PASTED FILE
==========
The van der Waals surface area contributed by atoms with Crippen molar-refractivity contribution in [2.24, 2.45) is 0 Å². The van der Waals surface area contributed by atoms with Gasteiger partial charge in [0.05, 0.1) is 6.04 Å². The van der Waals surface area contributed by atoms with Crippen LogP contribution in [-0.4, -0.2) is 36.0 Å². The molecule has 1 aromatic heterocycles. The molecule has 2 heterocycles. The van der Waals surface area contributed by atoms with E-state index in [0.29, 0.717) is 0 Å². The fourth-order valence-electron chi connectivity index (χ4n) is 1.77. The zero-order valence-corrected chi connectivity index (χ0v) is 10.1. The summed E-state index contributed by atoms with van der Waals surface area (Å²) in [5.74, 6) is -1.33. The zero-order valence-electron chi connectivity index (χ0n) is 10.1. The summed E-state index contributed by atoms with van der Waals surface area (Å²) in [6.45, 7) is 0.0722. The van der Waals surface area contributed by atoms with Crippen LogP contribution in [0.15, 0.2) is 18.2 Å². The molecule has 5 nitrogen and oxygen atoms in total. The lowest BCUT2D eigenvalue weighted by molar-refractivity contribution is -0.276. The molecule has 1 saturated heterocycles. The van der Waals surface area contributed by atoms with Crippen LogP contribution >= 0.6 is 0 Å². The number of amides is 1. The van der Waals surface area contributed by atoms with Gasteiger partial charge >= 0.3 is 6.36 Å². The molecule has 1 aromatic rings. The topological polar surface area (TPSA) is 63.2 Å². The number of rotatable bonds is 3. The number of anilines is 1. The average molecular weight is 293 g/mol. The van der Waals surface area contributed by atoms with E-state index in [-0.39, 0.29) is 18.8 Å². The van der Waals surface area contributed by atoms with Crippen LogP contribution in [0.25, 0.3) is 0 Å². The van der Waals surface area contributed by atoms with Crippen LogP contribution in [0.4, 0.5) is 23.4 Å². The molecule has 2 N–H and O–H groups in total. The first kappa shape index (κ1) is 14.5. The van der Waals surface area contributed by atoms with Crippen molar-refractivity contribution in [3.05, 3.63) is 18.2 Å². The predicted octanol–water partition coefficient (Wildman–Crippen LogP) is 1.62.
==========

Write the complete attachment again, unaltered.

The van der Waals surface area contributed by atoms with Crippen molar-refractivity contribution in [2.24, 2.45) is 0 Å². The van der Waals surface area contributed by atoms with Gasteiger partial charge in [0.05, 0.1) is 6.04 Å². The van der Waals surface area contributed by atoms with Crippen LogP contribution in [-0.4, -0.2) is 36.0 Å². The molecule has 1 aromatic heterocycles. The molecule has 2 heterocycles. The van der Waals surface area contributed by atoms with E-state index in [0.29, 0.717) is 0 Å². The fourth-order valence-electron chi connectivity index (χ4n) is 1.77. The zero-order valence-corrected chi connectivity index (χ0v) is 10.1. The summed E-state index contributed by atoms with van der Waals surface area (Å²) in [5.74, 6) is -1.33. The zero-order valence-electron chi connectivity index (χ0n) is 10.1. The summed E-state index contributed by atoms with van der Waals surface area (Å²) in [6.45, 7) is 0.0722. The van der Waals surface area contributed by atoms with Crippen LogP contribution in [0.15, 0.2) is 18.2 Å². The molecule has 5 nitrogen and oxygen atoms in total. The lowest BCUT2D eigenvalue weighted by molar-refractivity contribution is -0.276. The molecule has 1 saturated heterocycles. The van der Waals surface area contributed by atoms with Crippen LogP contribution >= 0.6 is 0 Å². The number of amides is 1. The van der Waals surface area contributed by atoms with Gasteiger partial charge >= 0.3 is 6.36 Å². The molecule has 1 aromatic rings. The topological polar surface area (TPSA) is 63.2 Å². The number of rotatable bonds is 3. The number of anilines is 1. The average molecular weight is 293 g/mol. The van der Waals surface area contributed by atoms with E-state index in [-0.39, 0.29) is 18.8 Å². The van der Waals surface area contributed by atoms with Crippen LogP contribution in [0.25, 0.3) is 0 Å². The van der Waals surface area contributed by atoms with Crippen LogP contribution in [0.4, 0.5) is 23.4 Å². The molecule has 2 N–H and O–H groups in total. The first kappa shape index (κ1) is 14.5. The van der Waals surface area contributed by atoms with Crippen molar-refractivity contribution in [3.05, 3.63) is 18.2 Å². The predicted octanol–water partition coefficient (Wildman–Crippen LogP) is 1.62.